You’re always looking for ways to make your customers stickier.
A loyalty and frequent purchaser program is an effective way to inspire the customer loyalty you want.
In fact, loyalty program enrollment has grown by 31 percent over the last four years and 81 percent of consumers agree loyalty programs make them more likely to continue doing business with a brand.
Not only are consumers willing to sign up for rewards programs, but many are actively seeking the benefits and perks of customer loyalty. If your company offers a program rewarding customers for their loyalty and frequent purchases, highlight not just the program, but the benefits of the loyalty and frequent purchaser program.
In other words, answer the question, “What’s in it for me?”
With more than half of consumers looking for rewards, most companies cannot afford not to have a program with customer loyalty benefits.
Loyalty and frequent purchaser program best practices tout offers typically sent to a targeted segment of customers or members who are generally very engaged with the brand and frequently make purchases.
Therefore, the fact that loyalty emails perform well shouldn’t be surprising. Consumers are looking for their rewards via email. In fact, 42 percent of loyalty program members favor loyalty program alerts, such as expiring rewards via email.
Need some inspiration? Let’s take a look at some loyalty and frequent purchaser program best practices.
the key loyalty program
The Key is a rewards program for the seven brands under the Williams-Sonoma umbrella. Subscribers are encouraged to enroll in the program and get three percent back in rewards on all their purchases at any of the brands.
I’ve seen this program advertised in different ways across their brands, but the messaging is always consistent and on brand. For example, Pottery Barn’s approach uses a crisp, clean secondary banner showcasing The Key program. This simple approach is successful at stating what’s in it for the person and why they should enroll (get three percent back in rewards on each purchase, of course).
Mark & Graham is also part of the Williams-Sonoma family and therefore participates in The Key program. The branding is consistent with Pottery Barn. And this consistency is a major pro for recognition across the family of brands. In this instance, Mark & Graham uses a bigger secondary banner to call out its loyalty program, but the look/branding is the same.
In this next example, Toms invites its subscribers to join its Passport Rewards program via a dedicated email send. In this message, the brand clearly tells subscribers what’s in it for them. It also uses a prominent call-to-action button so subscribers know exactly what action Toms wants them to take.
Not only does this work as a standalone message, but it’s also a great message to repurpose into part of a welcome series and other lifecycle campaigns.
This World Market example features a banner inviting subscribers to receive rewards sent to their mobile devices. Having rewards sent to a phone keeps it top of mind, making it easy for subscribers to keep up with the status of their rewards account and put their rewards to use.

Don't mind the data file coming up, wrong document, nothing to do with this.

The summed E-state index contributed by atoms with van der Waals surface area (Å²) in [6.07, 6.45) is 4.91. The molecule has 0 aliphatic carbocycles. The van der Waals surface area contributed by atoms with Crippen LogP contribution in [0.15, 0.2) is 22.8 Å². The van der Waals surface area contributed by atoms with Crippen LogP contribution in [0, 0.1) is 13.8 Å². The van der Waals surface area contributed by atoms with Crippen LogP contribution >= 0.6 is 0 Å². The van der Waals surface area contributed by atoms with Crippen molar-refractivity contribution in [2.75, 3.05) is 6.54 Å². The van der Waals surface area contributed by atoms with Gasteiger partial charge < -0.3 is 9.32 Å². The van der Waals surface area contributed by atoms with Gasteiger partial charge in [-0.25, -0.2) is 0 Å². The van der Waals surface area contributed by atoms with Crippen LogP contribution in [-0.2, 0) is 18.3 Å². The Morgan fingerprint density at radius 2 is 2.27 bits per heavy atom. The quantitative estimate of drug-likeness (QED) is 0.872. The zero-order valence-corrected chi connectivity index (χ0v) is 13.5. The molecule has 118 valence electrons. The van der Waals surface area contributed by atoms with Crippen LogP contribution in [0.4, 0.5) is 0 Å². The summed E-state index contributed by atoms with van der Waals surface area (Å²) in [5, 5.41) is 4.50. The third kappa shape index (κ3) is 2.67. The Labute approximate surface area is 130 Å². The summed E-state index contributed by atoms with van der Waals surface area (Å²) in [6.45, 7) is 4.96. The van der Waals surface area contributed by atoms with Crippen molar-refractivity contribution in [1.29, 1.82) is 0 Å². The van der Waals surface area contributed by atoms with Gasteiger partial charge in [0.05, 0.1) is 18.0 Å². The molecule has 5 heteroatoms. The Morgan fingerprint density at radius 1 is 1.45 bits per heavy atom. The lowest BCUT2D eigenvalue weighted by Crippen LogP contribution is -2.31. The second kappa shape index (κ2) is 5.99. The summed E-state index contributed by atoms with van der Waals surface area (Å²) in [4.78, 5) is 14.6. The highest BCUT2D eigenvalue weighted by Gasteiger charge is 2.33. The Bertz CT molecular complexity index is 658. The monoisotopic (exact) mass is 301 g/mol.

More than half of shoppers say a loyalty program that earns them rewards will make them stay with a brand longer. Armed with that knowledge, every brand should implement a rewards program that makes sense for their business and customers.
frequent purchaser program best practices
Frequent purchaser programs can go a long way in retaining customers. Taking care of customers you already have is more profitable in the long run and loyal customers shop your brand more frequently and spend more than new customers.
Free shipping is a brilliant way to encourage frequent purchases within a given timeframe. This Wayfair message explains with every purchase that your 30 days of free shipping starts again. With 9 out of 10 consumers saying free shipping is his or her #1 incentive to shop online more, this message hits the mark.
The Children’s Place offers a different kind of incentive to encourage repeat purchasers. In this example, the brand offers double cash to its subscribers as a way to get them to purchase again. The prominent placement of the call-out means the subscriber can’t overlook this offer and the last day verbiage helps instill a sense of urgency.
The next example is from Carter’s. It’s an example of a campaign that can easily be automated to send to the subscriber at the appropriate time in his or her lifecycle. In this instance, it’s after a certain number of purchases have earned the subscriber money to spend in the store.
Reminding subscribers of an expiration date instills a sense of urgency to get them to repurchase before the rewards dollars run out. It motivates subscribers to keep purchasing — more and more quickly — in order to get to the level where they can spend their “free” money.
conclusion: don’t put a loyalty and frequent purchaser program on the backburner
With so many people signed up for or looking to join customer loyalty programs, companies that offer these programs should promote them loudly and clearly in each email send.
Subscribers will take advantage of loyalty programs, but are more likely to if they’re reminded about them frequently — this can be a small callout as to the amount of points earned, a secondary banner touting the benefits, or a dedicated email send.
If you need help setting up a loyalty or frequent purchaser program, our team of experts has years of experience setting these up for our clients across many industries. There’s no doubt we can help you, too! Just reach out.
With over a decade of online marketing experience under her belt, Fawn has helped many B2C and B2B clients optimize their online marketing campaigns. She’s dabbled in everything from email marketing, paid search, comparison shopping, affiliate marketing, landing page optimization, multivariate testing and segmenting.